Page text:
The only important file to copy is the ...
Use different hidden services if anonymity (hidden services don't necessarily provide "privacy") is paramount.
The reason being that if the service operating on one port reveals your identity (or if that identity is somehow leaked out-of-band), it also reveals the identity of the operator of the service on the other port.
Moreover, you should ...
Your closest option would be tor's MapAddress option. You can use this to set up an alias for all connections made by the tor client.
MapAddress blah.fx fvadgbdfgbdfg5vdg46dg6v4df6gv4dfgd6f4g8vdf4g864.onion
MapAddress foo.fx g546vgvhgewg34grthrth45hg5tgt5rgrsgdfsg45gyregd.onion
I don't know of any uptime SaaS providers that support monitoring websites on their onion service endpoints.
Until that day comes (as it's hard to think of a reason why any admins shouldn't make their websites accessible at a .onion address--which benefits the privacy of their visitors), a simple solution is just to spin up a small micro sever (such as the &...
I guess the easiest way would be one of:
Use separate port number for each hidden service and have your server listen on all of them;
Use separate ip address on loopback / dummy device for each hidden service.
This was you have unambiguous mapping from hidden service name to either target port or target address.
The encoding of the onion service address is specified in section 6 of the rendezvous specification: https://github.com/torproject/torspec/blob/master/rend-spec-v3.txt#L2136
The onion address of a hidden service includes its identity public key, a
version field and a basic checksum. All this information is then base32
encoded as shown below:
onion_address = ...
Thanks to @Steve, I ran the following:
systemctl cat email@example.com
Which gave me:
I believe the traffic is encrypted 8 times (not including the TLS link crypto): 3 times along the client's circuit, 4 times along the onion service's circuit, and once more for the end-to-end encryption from the rendezvous handshake.
Client ─── A ─── B ─── C ─── Z ─── Y ─── X ─── Onion
│ ^ ^ ^ ^ ^ ^ ^ │
I did the experiment suggested by @Steve in the comments. Spins up a simple http server on my Android phone, setup Orbot to expose it as a hidden service and written a script to periodically send request to the hidden service. Then just use my phone as usual. Browsing, streaming, play games and what not. And I did what I do usually: cycling, go to work, etc.....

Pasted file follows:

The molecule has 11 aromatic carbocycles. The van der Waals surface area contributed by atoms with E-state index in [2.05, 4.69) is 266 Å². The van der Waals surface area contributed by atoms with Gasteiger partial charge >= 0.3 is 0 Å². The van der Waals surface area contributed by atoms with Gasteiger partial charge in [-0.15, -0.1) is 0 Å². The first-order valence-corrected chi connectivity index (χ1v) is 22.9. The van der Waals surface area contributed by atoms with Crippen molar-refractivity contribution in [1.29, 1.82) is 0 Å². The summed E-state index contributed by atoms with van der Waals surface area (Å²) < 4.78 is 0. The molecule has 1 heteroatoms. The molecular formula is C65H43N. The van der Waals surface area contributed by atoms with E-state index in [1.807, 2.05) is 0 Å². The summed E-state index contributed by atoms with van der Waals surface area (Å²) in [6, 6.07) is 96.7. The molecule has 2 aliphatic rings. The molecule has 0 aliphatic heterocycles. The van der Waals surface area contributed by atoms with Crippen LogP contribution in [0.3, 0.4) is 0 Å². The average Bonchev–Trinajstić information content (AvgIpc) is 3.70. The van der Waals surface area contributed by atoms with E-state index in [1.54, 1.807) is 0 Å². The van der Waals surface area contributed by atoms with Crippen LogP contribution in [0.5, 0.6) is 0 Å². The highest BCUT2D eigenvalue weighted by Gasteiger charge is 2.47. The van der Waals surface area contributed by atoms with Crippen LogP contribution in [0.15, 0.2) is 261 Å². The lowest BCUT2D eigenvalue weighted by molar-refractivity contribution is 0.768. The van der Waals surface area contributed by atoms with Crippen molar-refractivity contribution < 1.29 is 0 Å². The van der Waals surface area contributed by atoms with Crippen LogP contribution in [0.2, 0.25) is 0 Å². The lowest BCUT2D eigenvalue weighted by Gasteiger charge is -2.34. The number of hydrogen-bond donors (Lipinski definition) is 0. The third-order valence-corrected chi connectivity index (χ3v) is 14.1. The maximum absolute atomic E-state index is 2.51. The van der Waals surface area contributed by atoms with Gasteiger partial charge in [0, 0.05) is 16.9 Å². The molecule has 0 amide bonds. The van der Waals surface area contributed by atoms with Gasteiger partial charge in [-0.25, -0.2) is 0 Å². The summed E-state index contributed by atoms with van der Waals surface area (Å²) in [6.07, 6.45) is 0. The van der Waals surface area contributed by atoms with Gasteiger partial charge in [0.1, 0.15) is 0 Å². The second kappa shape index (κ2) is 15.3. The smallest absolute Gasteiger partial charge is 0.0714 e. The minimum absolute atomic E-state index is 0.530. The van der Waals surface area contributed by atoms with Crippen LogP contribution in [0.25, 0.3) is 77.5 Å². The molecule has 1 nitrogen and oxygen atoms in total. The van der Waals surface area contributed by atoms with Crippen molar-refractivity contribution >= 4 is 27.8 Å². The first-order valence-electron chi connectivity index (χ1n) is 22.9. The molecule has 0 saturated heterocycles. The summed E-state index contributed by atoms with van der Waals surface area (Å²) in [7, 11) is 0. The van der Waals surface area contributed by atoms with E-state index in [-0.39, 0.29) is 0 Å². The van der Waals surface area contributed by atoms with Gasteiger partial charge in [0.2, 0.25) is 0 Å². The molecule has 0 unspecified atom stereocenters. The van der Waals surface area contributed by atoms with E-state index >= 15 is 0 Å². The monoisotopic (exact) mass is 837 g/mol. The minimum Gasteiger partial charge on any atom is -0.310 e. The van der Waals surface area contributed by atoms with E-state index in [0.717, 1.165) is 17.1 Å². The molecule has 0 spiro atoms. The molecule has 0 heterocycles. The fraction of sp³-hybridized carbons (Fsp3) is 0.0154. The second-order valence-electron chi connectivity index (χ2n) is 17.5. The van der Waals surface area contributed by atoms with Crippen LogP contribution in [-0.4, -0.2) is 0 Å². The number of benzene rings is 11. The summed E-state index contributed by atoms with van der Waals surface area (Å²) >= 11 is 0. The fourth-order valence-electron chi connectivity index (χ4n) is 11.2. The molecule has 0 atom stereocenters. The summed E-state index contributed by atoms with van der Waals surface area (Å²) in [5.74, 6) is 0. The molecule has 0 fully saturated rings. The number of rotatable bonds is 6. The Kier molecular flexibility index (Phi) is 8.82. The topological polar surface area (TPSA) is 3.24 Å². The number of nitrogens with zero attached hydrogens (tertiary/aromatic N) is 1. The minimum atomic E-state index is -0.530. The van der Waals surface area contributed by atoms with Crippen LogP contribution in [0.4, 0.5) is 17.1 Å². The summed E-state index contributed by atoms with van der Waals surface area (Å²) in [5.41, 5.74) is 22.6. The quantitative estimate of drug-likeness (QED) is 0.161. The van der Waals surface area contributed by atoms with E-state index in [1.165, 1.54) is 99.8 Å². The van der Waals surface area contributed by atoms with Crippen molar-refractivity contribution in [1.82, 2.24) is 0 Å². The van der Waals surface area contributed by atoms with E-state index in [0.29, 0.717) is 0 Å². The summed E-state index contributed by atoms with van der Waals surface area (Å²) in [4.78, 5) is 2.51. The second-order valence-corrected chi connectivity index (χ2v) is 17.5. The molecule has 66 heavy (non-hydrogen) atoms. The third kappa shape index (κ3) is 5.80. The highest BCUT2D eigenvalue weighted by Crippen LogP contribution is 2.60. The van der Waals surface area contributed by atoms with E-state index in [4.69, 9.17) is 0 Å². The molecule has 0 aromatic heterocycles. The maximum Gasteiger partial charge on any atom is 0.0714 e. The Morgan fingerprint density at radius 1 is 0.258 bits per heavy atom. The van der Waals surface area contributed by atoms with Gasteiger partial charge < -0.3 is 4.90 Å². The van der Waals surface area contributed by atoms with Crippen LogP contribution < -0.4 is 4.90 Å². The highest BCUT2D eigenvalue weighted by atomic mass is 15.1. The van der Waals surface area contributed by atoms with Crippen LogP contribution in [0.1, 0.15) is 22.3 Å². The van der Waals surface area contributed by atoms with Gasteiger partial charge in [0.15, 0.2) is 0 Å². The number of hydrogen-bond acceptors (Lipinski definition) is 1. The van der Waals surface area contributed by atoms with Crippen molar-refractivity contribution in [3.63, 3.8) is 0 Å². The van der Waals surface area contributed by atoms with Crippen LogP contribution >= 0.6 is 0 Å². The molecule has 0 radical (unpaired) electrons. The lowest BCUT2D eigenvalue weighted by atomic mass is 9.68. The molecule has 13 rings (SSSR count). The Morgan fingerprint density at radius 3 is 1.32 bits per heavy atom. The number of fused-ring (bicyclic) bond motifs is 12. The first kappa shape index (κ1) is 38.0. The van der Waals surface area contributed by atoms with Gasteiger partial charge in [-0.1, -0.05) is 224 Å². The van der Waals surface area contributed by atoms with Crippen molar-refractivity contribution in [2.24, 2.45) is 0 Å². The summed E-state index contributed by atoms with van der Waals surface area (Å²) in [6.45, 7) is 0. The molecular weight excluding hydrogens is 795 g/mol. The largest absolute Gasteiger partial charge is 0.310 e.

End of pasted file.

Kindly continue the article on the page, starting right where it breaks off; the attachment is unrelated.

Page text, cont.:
https://www.reddit.com/r/onions/ has a large number of them. Make sure to read the sidebar for a list of search engines. You can find all contributed onion services here.
The Tor project's own onion service is here.
There is no way to know that. If they were like Facebook and had a signed certificate, you can at least say, "that looks legit" even though they could still be run or have a backdoor for law enforcement. Since there isn't even that, anything you say that can very well be sent directly to law enforcement and you have no way to know and there's no way to find ...
The introduction point never learns the IP address of the onion service. The onion service builds a 3-hop circuit to the introduction point in order to stay anonymous, just like clients build 3-hop circuits. Also, the answer you linked to was for V2 onion services. Since then Tor has added support for V3 onion services which provide much better security/...
So it seems the public key is only 32 bytes long, but in your example it is 64 bytes long.
I coded the following script, given the full public key of 64 bytes and got the sample address you put. So take it as a reference!
from base64 import b32encode
from hashlib import sha3_256
# Expected result: ...